Bigoli's Agnolotti Are Little Pockets of Veal-y Delight
Lauren Shockey Your diet can wait until 2012.
Earlier this winter, Alessandro Stratta, a chef who's had a good amount of success in Las Vegas, opened Bigoli (140 West 13th Street, 212-647-1001), his first New York City restaurant, located in the brownstone formerly occupied by Gonzo. The food at Bigoli is more casual than what Stratta was doing in Las Vegas; you'll find a menu of hearty Italian classics featuring soups and salads, pastas, braised meats. We stopped by recently to check out the scene and found the food to be good, though maybe not quite as exceptional as we were expecting, given the chef's pedigree and surrounding hype. The décor left us wanting more (hello, Westchester wedding venue!) and we were also especially bummed not to see the namesake bigoli pasta (a sort of thick spaghetti) on the menu. How can a restaurant not serve its namesake? We were told it would be on the menu in January. Until then, though, you'd be wise to sample the veal agnolotti.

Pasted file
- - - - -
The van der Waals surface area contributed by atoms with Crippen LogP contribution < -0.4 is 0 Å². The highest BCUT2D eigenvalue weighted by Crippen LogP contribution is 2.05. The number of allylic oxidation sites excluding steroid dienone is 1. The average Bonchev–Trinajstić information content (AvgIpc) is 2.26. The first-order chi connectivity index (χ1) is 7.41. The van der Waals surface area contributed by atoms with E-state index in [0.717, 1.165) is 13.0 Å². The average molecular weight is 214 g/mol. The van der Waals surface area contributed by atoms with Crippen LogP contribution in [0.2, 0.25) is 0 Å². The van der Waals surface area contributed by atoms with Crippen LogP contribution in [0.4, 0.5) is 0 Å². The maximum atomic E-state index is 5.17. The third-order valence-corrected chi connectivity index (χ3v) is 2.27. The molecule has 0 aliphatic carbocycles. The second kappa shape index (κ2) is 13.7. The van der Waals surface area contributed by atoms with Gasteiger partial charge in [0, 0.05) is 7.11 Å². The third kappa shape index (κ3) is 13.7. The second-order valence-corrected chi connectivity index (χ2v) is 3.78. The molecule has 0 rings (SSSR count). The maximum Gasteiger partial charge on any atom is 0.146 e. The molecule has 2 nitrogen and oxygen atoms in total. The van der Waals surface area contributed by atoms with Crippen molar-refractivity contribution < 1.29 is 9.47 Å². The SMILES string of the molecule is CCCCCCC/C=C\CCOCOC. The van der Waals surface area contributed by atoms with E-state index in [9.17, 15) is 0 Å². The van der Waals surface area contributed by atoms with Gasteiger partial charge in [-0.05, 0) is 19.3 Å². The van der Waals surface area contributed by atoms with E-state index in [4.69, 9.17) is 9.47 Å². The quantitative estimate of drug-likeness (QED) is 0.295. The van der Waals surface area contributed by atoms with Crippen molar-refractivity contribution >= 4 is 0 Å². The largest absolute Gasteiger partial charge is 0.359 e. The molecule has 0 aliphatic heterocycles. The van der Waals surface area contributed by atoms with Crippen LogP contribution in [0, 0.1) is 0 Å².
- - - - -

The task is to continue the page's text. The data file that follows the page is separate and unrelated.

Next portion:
Agnolotti are a Piedmontese ravioli, little nubby rectangular pockets stuffed with meat and usually lightly dressed in a butter-based sauce. In this $24 dish, they're filled with veal and braised, garnished with wild mushrooms, and sauced in roasted veal jus, then lightly sprinkled with pecorino romano. Make no mistake, this is one hearty dish, best as an entrée rather than an appetizer. The pasta has just the right amount of bite, and the sauce is decadently rich with great veal flavor. Maybe even good enough of a dish for the restaurant to be named Agnolotti instead.